“We live in a 21st-century climate with a 20th-century infrastructure and 19th-century laws and policies.” That’s how Peter Gleick of The Pacific Institute summed up the issue at hand during a recent forum at the Commonwealth Club.
Gleick and his fellow panelists were discussing the problem of how to manage “water whiplash.” Climate change has exacerbated the effects of both drought and flood conditions worldwide. California’s lakes and reservoirs are shrinking even as the sea encroaches on its shoreline, while floods and hurricanes plague the Midwest and the Atlantic Coast.
How can countries and communities make sense of a dearth of water, then suddenly too much? What can be done to guarantee water as a basic human right for all, while enacting regulations that encourage conservation? And how to avoid the inevitable conflicts that arise around this precious resource?
As Gleick points out, water has been a source of human tension going back centuries. “The earliest examples, three or four thousand years ago, were in ancient Mesopotamia, the Tigris and Euphrates River; today Turkey, Iraq and Syria,” he tells the audience. “And, again unfortunately, the most recent examples are in the same region, where there are tensions over ideology and religion and politics and access to resources…water is a tool of conflict, water is a target of conflict, water is a weapon of war. It's another example of our inability, really, to separate politics and water.
“I think as the world grows, as populations grow, as the economy grows, as demand for water grows, the scarcity of water is more and more likely to lead to conflicts of one kind or another,” Gleick continues. “We see conflicts in the Western US, and hopefully they won’t be violent conflicts, but they’re political conflicts.”
Some believe market forces can be harnessed to control the flow of water. But what does that mean for the environment, as well as the needs of underserved communities? Brian Richter of The Nature Conservancy feels it’s possible to strike a balance. “We can have all those things together, but they depend very heavily ultimately upon having good governance, having the institutions and the capacity to manage the water well to meet all of those benefits.”
The notion of ownership of water, Richter points out, is a fallacy. “The government actually retains the ultimate ownership of the water…and what they do is they issue the right to use the water. So when we’re talking about a water market, what we’re talking about is trading in the rights to use water, rather than trading water itself.”
That distinction, he says, is an important one “because it highlights the really critical role that government has to play in that in regulating a market, in setting the rules and making sure the environment doesn't get left out, in making sure that human access to water is provided.”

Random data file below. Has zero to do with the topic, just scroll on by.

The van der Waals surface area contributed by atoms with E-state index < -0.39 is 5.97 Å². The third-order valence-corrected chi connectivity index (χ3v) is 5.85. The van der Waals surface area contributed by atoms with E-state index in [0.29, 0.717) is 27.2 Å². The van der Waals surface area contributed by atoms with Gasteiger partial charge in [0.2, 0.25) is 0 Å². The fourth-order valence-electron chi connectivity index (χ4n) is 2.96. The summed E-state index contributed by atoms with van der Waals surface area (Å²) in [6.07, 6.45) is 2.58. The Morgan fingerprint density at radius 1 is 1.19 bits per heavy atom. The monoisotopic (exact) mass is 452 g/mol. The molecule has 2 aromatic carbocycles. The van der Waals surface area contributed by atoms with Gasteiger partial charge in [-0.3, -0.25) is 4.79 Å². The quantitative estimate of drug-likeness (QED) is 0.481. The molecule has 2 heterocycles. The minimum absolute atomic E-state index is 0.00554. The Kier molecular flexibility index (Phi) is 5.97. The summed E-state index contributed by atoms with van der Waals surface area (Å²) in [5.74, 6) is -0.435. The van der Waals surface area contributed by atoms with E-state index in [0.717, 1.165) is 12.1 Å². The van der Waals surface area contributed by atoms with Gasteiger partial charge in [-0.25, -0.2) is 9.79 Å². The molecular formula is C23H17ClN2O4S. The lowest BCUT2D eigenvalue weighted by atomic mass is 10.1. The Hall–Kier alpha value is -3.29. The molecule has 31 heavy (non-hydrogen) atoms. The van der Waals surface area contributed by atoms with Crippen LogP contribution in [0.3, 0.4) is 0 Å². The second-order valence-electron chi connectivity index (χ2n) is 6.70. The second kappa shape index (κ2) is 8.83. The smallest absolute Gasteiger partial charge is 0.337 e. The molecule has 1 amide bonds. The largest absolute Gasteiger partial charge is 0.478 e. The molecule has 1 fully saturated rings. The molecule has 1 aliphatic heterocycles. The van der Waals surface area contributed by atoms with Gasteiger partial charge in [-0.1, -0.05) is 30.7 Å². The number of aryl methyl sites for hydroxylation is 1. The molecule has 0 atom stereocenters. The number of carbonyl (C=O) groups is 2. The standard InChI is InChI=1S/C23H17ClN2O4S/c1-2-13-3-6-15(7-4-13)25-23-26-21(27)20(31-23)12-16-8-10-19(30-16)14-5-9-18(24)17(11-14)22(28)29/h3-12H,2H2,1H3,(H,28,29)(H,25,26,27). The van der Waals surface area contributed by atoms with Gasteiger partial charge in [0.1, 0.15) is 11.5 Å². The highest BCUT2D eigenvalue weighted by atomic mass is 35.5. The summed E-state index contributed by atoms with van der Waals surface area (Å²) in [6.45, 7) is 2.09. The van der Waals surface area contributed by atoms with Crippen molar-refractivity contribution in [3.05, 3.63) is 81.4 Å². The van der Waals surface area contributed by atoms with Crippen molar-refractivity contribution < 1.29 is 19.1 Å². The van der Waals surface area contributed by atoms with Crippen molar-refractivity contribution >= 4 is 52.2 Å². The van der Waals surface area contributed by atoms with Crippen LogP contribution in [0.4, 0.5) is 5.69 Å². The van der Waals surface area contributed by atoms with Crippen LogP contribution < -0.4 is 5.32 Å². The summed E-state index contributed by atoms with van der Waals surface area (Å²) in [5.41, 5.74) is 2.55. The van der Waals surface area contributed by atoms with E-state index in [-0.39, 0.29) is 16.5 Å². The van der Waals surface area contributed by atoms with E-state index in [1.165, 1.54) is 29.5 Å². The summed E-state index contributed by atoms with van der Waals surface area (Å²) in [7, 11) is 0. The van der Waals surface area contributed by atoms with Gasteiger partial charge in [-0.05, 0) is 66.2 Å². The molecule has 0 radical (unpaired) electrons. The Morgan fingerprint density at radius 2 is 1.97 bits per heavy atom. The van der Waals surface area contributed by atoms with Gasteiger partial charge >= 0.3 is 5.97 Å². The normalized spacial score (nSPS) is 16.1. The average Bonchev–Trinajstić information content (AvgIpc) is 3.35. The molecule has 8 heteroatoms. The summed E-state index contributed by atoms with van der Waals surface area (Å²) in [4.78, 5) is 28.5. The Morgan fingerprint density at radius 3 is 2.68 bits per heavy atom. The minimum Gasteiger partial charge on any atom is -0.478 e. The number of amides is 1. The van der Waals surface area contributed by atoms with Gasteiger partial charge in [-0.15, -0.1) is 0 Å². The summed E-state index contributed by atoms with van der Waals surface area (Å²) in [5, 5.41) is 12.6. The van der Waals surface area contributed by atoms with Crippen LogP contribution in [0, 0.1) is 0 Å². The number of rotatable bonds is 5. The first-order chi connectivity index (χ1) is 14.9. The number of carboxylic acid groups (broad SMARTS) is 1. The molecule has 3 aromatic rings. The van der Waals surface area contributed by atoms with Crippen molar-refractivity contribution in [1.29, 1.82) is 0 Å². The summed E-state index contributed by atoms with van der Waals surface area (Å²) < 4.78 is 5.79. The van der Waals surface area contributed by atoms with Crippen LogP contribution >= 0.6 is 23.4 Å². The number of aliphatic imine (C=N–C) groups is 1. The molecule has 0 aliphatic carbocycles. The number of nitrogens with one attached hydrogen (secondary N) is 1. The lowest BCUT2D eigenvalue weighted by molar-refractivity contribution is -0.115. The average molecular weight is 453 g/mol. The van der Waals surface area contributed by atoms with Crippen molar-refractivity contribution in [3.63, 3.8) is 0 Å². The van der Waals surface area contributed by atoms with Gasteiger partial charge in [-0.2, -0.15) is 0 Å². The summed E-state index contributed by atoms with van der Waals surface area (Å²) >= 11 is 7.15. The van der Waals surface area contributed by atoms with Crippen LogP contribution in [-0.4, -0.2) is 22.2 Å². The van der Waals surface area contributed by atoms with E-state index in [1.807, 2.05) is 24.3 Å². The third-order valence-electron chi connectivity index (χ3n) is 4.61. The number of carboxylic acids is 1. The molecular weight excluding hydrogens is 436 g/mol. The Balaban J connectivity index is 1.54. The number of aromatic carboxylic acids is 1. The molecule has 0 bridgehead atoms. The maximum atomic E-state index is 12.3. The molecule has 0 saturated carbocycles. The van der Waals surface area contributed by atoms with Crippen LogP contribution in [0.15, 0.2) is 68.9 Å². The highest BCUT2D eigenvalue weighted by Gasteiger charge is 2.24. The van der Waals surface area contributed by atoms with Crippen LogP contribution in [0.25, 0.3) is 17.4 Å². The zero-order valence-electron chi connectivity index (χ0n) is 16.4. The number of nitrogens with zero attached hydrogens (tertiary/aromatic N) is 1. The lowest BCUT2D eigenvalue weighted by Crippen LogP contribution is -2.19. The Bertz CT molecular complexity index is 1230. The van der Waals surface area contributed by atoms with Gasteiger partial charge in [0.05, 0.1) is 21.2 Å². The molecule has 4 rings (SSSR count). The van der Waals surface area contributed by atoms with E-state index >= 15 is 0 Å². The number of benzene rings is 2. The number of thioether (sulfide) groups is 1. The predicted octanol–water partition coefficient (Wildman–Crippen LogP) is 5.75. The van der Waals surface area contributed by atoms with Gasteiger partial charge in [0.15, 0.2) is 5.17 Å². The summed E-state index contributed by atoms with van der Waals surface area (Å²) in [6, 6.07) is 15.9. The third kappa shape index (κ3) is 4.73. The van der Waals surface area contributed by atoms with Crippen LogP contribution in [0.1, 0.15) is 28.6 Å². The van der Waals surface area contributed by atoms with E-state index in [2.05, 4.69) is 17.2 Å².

One audience member brought up the effects of climate change on our future water needs. Whether climate change is causing the current drought, says Gleick, isn’t the issue. “The issue is whether or not the extreme events, droughts and floods that we are experiencing, are now influenced by climate. And the answer to that is unambiguously yes. So would this drought have occurred anyway? Maybe.”
The last three years have been both California’s hottest and driest years on record, “and that alone is an influence of climate change on drought,” says Gleick.
“It means demand for water goes up. It means pressure on the existing reservoirs goes up. It means evaporative losses goes up. Hurricane Sandy - caused by climate change? Wrong question…The flooding caused by Sandy was worsened by climate change. That's the issue. It’s the influence of climate change on these extreme events now.”
Gleick says there are lessons to be learned from Australia. Starting in 2003, that continent experienced a “Big Dry” lasting nearly a decade. The Australians were slow to respond to the crisis. “They did what we did, they muddled through,” he says. “They overpumped their groundwater…they did minor things.”
By the end of ten years, “they were doing things that we frankly should've been doing a long time ago and still are not doing; rethinking water rights, aggressively figuring out how to restore our ecosystems while maintaining some form of a healthy agricultural economy.” Californians will have to adopt similar reforms, Gleick warns, if we’re going to weather our own “big dry.” “We may be in a long-term drought, as was Australia, and we are not yet doing the things that they learned they had to do and could do to be successful.”
Unfortunately, says Gleick, “we haven't learned the main lesson, which is it's smarter to do these things in advance than in a crisis.”